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Dismantling the Face: Faciality and Architectural Space in the Age of “Control Societies”

Dismantling the Face: Faciality and Architectural Space in the Age of “Control Societies” Abstract In the age of “control societies” there is a need to re-situate understandings of the face in architecture. Historical readings of the face in architecture remain rooted in an anthropomorphism that fails to consider current forms of “simulated surveillance” and the emerging non-human visualities that ensue from such a surveillance apparatus. The article considers the change from disciplinary surveillance, as observed in the Larkin Building, to today’s simulated surveillance. Referring to readings of the face by Gilles Deleuze, Félix Guattari, and Mark Cousins, the article traces alternative readings of facial codification. Toward this end, the “Eyes of the City” exhibition (2020) and the media installation, the diplorasis, are used to consider affective readings of the face that enable yet-to-be determined relations between human and non-human visualities. The aim of this article is to speculate on reversing the one-way visual control of space and the ensuing overdetermined architectural programming of the human. http://www.deepdyve.com/assets/images/DeepDyve-Logo-lg.png Architecture and Culture Taylor & Francis

Dismantling the Face: Faciality and Architectural Space in the Age of “Control Societies”

Architecture and Culture , Volume 10 (2): 22 – Apr 3, 2022
22 pages

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References (40)

Publisher
Taylor & Francis
Copyright
© 2022 Informa UK Limited, trading as Taylor & Francis Group
ISSN
2050-7828
eISSN
2050-7836
DOI
10.1080/20507828.2022.2059908
Publisher site
See Article on Publisher Site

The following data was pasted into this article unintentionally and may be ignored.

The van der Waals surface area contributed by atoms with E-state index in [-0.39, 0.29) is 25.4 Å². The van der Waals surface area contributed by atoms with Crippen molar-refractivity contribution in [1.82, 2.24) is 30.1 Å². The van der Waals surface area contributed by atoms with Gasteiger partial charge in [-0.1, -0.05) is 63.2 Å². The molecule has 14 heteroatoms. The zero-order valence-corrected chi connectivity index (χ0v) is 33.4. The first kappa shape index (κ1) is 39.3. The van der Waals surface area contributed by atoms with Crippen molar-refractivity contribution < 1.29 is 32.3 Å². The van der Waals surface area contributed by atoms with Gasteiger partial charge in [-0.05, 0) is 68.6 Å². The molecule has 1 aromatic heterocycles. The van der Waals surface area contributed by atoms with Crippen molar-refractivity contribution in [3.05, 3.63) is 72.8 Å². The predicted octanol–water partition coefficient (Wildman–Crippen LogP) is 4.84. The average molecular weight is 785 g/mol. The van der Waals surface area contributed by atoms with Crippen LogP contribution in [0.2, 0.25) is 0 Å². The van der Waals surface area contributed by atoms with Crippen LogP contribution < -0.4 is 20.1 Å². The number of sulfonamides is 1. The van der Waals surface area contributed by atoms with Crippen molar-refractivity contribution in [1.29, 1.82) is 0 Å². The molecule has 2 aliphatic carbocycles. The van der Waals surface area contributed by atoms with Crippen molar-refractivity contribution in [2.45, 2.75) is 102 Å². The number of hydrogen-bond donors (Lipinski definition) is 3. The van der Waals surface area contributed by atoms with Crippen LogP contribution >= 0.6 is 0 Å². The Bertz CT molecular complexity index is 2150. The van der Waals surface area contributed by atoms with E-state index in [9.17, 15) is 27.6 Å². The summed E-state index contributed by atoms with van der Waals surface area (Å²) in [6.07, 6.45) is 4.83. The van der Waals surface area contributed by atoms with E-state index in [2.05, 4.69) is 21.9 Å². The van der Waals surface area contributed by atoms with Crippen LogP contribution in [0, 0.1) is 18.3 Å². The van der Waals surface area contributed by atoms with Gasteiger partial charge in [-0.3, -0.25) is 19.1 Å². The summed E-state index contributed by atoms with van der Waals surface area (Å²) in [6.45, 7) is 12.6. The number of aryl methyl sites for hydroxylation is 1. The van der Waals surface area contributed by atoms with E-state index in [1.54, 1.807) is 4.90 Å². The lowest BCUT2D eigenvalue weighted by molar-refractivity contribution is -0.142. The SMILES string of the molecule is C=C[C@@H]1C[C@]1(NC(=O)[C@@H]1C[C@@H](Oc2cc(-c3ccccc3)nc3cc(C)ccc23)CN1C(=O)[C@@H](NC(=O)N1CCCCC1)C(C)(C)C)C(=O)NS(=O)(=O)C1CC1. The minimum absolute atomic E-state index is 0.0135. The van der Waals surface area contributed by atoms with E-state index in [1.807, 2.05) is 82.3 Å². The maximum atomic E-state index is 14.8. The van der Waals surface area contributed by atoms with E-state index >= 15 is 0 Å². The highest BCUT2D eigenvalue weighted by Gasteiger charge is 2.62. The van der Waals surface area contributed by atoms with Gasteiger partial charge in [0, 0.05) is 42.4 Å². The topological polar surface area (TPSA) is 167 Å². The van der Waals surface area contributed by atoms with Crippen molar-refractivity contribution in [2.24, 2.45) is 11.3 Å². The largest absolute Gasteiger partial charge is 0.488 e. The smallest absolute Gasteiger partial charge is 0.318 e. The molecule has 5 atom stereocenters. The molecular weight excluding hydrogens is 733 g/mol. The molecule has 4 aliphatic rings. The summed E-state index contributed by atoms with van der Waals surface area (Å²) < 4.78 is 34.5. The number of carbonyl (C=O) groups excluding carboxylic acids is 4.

Abstract

Abstract In the age of “control societies” there is a need to re-situate understandings of the face in architecture. Historical readings of the face in architecture remain rooted in an anthropomorphism that fails to consider current forms of “simulated surveillance” and the emerging non-human visualities that ensue from such a surveillance apparatus. The article considers the change from disciplinary surveillance, as observed in the Larkin Building, to today’s simulated surveillance. Referring to readings of the face by Gilles Deleuze, Félix Guattari, and Mark Cousins, the article traces alternative readings of facial codification. Toward this end, the “Eyes of the City” exhibition (2020) and the media installation, the diplorasis, are used to consider affective readings of the face that enable yet-to-be determined relations between human and non-human visualities. The aim of this article is to speculate on reversing the one-way visual control of space and the ensuing overdetermined architectural programming of the human.

Journal

Architecture and CultureTaylor & Francis

Published: Apr 3, 2022

Keywords: face; face-recognition; digital; non-human vision; control-societies; discipline; critical visuality; surveillance

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